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Italian Neorealism Between Hollywood and Nation Thinking Italian Film project Italian Studies , 2008 Neorealism Hollywood and Nation Stazione Termini/Indiscretion of an American Wife (1953) What We Talk About When We Talk About Neorealism 1943-53 Documentary-style Politically committed

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Presentation Transcript
slide2
Thinking Italian Film project
  • Italian Studies, 2008
  • Neorealism
  • Hollywood and Nation
  • Stazione Termini/Indiscretion of an American Wife (1953)
what we talk about when we talk about neorealism
What We Talk About When We Talk About Neorealism
  • 1943-53
  • Documentary-style
  • Politically committed
  • Opposed to star-driven practices of Hollywood
  • De Sica’s Sciuscia (1946), Bicycle Thieves (1948), Rossellini’s Rome Open City (1945) and Paisa’ (1946)
slide4
(Hayward 203): ‘one film meets with all these tenets [of neorealism]: Bicycle Thieves’
  • Neorealism supposedly based on real-life subject matter
legacies
Legacies
  • Moral and ideological stance
  • ‘Cinema of the Liberation’ (Bazin, 1948)
  • Constant reference point
  • Gomorrah (Garrone, 2008): ‘neo-neo-realism’

Gomorrah

critical topoi
Critical topoi:
  • Rhetoric of crisis: fall, belatedness, loss
  • New beginning – Edenic
  • Stasis of discourse: 2007 debate on ‘The Crisis of a Cinema Without Language’
  • LA CRISI DI UN CINEMA SENZA LINGUAGGIO
critical topos 2
Critical topos 2:
  • Great auteurs as masters
  • Fellini’s description of Rossellini:
  • ‘Adam, a kind of progenitor from whom we are all descended’
critical topos 3
Critical topos 3:
  • Neorealism as national cinema and collective sounding board
  • Importance of ‘national reference’ – Millicent Marcus
  • ‘mirror of national life’ – Gian Piero Brunetta
slide9
Transnational turn in film studies ignored
  • Vitali and Willemen (2006): ‘Films can be seen not to “reflect”, but to “stage” the historical conditions that constitute ‘the national’ (8)
  • Cinema itself as ‘instrument for social regeneration’ (Gundle: 2000, 27)
series of exclusions
Series of Exclusions
  • ‘rejection of the star concept’ (Bazin, 1948)
  • Generic influences: melodrama especially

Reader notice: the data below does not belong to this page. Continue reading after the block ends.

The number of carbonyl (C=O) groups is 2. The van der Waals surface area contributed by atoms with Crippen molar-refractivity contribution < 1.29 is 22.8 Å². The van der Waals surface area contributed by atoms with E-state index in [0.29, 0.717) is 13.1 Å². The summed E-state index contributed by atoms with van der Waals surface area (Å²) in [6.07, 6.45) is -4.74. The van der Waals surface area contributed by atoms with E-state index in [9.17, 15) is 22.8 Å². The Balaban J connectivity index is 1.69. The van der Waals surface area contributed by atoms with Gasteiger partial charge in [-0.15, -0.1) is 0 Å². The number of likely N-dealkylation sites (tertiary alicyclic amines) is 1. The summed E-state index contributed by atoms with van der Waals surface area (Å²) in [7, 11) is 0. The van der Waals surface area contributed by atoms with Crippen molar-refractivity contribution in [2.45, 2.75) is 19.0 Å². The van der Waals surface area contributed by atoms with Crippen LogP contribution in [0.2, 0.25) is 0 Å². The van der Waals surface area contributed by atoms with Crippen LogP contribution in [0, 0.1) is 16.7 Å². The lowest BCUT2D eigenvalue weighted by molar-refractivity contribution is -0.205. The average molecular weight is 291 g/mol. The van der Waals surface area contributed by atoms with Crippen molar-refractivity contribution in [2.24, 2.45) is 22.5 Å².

• Bazin ‘demon of melodrama’ (1948)
  • Female address
  • Address to nation
  • Caldwell (2000): neorealism created little discursive space for the specific experience of women
slide11
Wood (2005) on neorealism rosa = pink neorealism
  • Female-addressed form of popular realism
  • O’Leary (2007) – masculinist terms of discourse of ‘impegno’ (political commitment)
l unita
L’Unita’
  • 1955 ‘enquiry’ on Cinema e popolo
  • Distinction reiterated between ‘the public’ (pubblico) and ‘the people’ (popolo)
  • Gramscian conception of popolo and the popular still dominates
  • Inductive fallacy
hollywood
Hollywood
  • Cesare Zavattini: neorealism opposed to Hollywood practice
  • American realism, eg Vidor’s The Crowd, or Ford’s The Grapes of Wrath, were acceptable models
slide14
Neorealism constructed critically through its reception in the US
  • Two Oscar nominations for De Sica (Sciuscia’, Bicycle Thieves)
  • ‘New Italian realism’ successful import

Anna Magnani in Un uomo ritorna (1946) – released as Revenge in USA 1947

transnational address
Transnational address?
  • Use of American actors/GIs (Paisa’,Tombolo paradiso nero (Tombolo, Ferroni, 1947), Senza pieta’ (Without Pity, Lattuada, 1948)
  • Americanized star figures
  • Riso amaro (Bitter Rice, De Santis, 1948), Il bandito (The Outlaw, Lattuada, 1946), Desiderio (Desire, Pagliero 1946)
co productions and collaborations
Co-productions and Collaborations
  • Rossellini and Ingrid Bergman, Stromboli (1949) and Viaggio in Italia (Journey to Italy, 1953)
  • Anna Magnani directed by William Dieterle in Vulcano (1949)
  • Stazione Termini – De Sica and David O. Selznick
stazione termini 1953
Stazione Termini (1953)
  • Financed/co-produced by David O. Selznick
  • Starring Jennifer Jones, Montgomery Clift
  • Released in the US as Indiscretion of an American Wife
  • Excluded from De Sica filmographies and dismissed by critics
slide18
US trailer:
  • Clash of cinematographic practices
  • Long shots of material environment vs soft-focus star close-ups
  • Neorealism vs codes of ‘woman’s film’
creative struggle
Creative Struggle
  • G.R. Aldo (La terra trema, Umberto D) replaced as close-up photographer by Oswald Morris
  • DOS flew in Richard Van Hessen (It’s a Wonderful Life, The Paradine Case) to oversee sound post-production
selznick vs de sica
Selznick vs De Sica
  • Framed as struggle over notions of quality and craftsmanship
  • ‘the subsequent revelation of the lenses used by Aldo so shocked the entire film community that it became a matter of public debate’ (23/2/52).
value of the star
Value of the Star
  • DOS: ‘the distortion of Jennifer’s face and figure into a monstrosity because of the almost irrational insistence upon giving superior consideration to the photography of buildings literally two city blocks away’
  • Different visual schemes – lighting, framing, lenses
conclusion questions of definition
Conclusion: Questions of Definition
  • Hallam and Marshment (2000): neorealism as ‘vacant signifier’
  • Bracket it with film noir as a ‘flexible container’
  • Noir: ‘conceptual black hole’
  • Neale (2000): ‘noir never existed’
  • Bazin (1955): ‘le néoréalisme n’existe pas en soi’
film history nation
Film, History, Nation
  • Duncan (2008): ‘Histories of Italian cinema tell a national story […] The point and project of such histories, it must be remembered, is not to furnish a descriptive account of what happened. Rather, their purpose is to stake a claim that would align time and space in a gesture that is recuperative and utopian. It is a claim that, in the most positive sense, makes the nation up.’